(IAAC) The blinking planetary NGC 6826 20" Dobsonian
Date and UT of observation:October 28/29 1997 01UT
Location & latitude:near Ayr South West Scotland lat 55 24'56"
Site classification:bright rural
Limiting magnitude (visual):6 (zenith)
Seeing (1 to 5 - best to worst):4.9-5
Moon up (phase?):no
Instrument:20" f4.4 Dobsonian, 8" f8 Newtonian
Object data:mag8.8 27" X 24"
RA/DE: RA 19 44.2' Dec +50 28'(1975 coordinates)
Description: A classic planetary nebula, it presented a nice circular and
featureless round disc in both telescopes. The central star was visible in
both scopes but was much more obvious in the 20". Since I was comparing the
two images in the two scopes I did not study the OIII image in the 20". Poor
seeing and wind shaking precluded the use of higher magnification in the 20".
This nebula is called the blinking nebula because of the way it fades when
looked at directly. Caused by differences in sensitivity between foveal and
peripheral vision , this effect was very conspicuous in the 20". When
concentrating on the central star the nebulosity fades to a truncated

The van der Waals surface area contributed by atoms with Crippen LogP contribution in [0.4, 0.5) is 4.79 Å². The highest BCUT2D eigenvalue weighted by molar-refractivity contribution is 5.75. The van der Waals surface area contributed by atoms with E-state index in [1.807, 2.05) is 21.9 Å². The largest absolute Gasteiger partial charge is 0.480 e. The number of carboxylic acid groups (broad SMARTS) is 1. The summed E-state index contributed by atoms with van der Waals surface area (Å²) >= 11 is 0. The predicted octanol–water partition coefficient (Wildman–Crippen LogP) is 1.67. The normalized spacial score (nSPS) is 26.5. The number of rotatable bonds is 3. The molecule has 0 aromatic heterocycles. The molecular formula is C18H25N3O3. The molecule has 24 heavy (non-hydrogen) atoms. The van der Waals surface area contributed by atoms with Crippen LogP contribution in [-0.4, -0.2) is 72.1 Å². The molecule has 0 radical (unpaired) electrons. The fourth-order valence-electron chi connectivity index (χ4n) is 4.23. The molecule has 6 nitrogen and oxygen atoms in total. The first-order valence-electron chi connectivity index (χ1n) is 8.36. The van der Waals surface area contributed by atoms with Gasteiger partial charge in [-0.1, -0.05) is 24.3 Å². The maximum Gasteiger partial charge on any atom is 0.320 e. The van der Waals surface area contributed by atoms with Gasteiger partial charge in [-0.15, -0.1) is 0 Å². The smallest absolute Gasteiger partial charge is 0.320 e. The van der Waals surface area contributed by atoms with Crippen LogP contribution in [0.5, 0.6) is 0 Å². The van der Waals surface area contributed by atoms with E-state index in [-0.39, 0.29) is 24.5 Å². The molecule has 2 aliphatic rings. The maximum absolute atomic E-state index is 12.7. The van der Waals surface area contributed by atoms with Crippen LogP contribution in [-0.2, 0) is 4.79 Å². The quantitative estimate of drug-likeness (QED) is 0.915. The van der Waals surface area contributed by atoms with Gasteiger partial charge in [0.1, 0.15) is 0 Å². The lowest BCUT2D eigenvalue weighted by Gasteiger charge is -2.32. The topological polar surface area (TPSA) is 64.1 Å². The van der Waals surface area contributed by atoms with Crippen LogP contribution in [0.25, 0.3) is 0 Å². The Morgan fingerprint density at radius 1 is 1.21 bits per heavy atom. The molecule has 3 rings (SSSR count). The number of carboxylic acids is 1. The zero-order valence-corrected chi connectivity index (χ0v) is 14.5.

conical remnant. Concentrating on the nebulosity it is at once clear but the
central star is less obvious.
Through a direct vision prism the nebula showed the very clear OIII line
image of the nebula with a continuos spectrum from the central star
superimposed but the continuum seemed to embrace the inner parts of the
Finding:- Go to theta Cygni and move upwards and east to the 5.3 magnitude
star 16 Cygni. The nebula is about one low power field (0.8 degree in right
ascension east) from this very pleasant 38" wide binary star. If 16 Cygni is
on the left of your lowest power eyepiece go a little right and the round
disc of the planetary should be easily visible.
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|"There are more things in heaven and earth ... than are dreamt of in your
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Bonnyton House, Ayrshire,Scotland, UK. lat 55 24'56" N long 4 26' 00" W
Altitude 150 m.